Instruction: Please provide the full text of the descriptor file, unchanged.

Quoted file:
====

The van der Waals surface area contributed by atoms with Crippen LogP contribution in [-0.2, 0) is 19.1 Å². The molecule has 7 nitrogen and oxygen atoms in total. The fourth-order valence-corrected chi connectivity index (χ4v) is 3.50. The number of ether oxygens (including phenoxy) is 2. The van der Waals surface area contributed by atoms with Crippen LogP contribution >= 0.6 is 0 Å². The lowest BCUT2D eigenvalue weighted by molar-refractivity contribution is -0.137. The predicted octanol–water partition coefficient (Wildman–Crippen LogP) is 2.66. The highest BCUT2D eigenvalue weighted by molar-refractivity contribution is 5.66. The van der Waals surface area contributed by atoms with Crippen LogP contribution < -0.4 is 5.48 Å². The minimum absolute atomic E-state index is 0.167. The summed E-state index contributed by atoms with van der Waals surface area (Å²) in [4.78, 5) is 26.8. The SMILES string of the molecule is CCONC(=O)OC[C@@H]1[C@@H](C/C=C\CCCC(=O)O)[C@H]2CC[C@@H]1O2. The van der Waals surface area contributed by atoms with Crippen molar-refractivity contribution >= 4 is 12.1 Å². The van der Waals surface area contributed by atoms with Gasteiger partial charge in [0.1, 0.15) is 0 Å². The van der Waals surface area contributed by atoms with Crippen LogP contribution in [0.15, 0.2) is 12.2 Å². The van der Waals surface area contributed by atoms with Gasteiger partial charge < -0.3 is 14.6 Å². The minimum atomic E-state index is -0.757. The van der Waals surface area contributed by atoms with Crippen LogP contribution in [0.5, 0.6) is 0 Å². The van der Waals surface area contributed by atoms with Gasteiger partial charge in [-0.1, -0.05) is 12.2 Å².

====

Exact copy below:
The van der Waals surface area contributed by atoms with Crippen LogP contribution in [-0.2, 0) is 19.1 Å². The molecule has 7 nitrogen and oxygen atoms in total. The fourth-order valence-corrected chi connectivity index (χ4v) is 3.50. The number of ether oxygens (including phenoxy) is 2. The van der Waals surface area contributed by atoms with Crippen LogP contribution >= 0.6 is 0 Å². The lowest BCUT2D eigenvalue weighted by molar-refractivity contribution is -0.137. The predicted octanol–water partition coefficient (Wildman–Crippen LogP) is 2.66. The highest BCUT2D eigenvalue weighted by molar-refractivity contribution is 5.66. The van der Waals surface area contributed by atoms with Crippen LogP contribution < -0.4 is 5.48 Å². The minimum absolute atomic E-state index is 0.167. The summed E-state index contributed by atoms with van der Waals surface area (Å²) in [4.78, 5) is 26.8. The SMILES string of the molecule is CCONC(=O)OC[C@@H]1[C@@H](C/C=C\CCCC(=O)O)[C@H]2CC[C@@H]1O2. The van der Waals surface area contributed by atoms with Crippen molar-refractivity contribution >= 4 is 12.1 Å². The van der Waals surface area contributed by atoms with Gasteiger partial charge in [0.1, 0.15) is 0 Å². The van der Waals surface area contributed by atoms with Crippen LogP contribution in [0.15, 0.2) is 12.2 Å². The van der Waals surface area contributed by atoms with Gasteiger partial charge < -0.3 is 14.6 Å². The minimum atomic E-state index is -0.757. The van der Waals surface area contributed by atoms with Crippen LogP contribution in [0.5, 0.6) is 0 Å². The van der Waals surface area contributed by atoms with Gasteiger partial charge in [-0.1, -0.05) is 12.2 Å².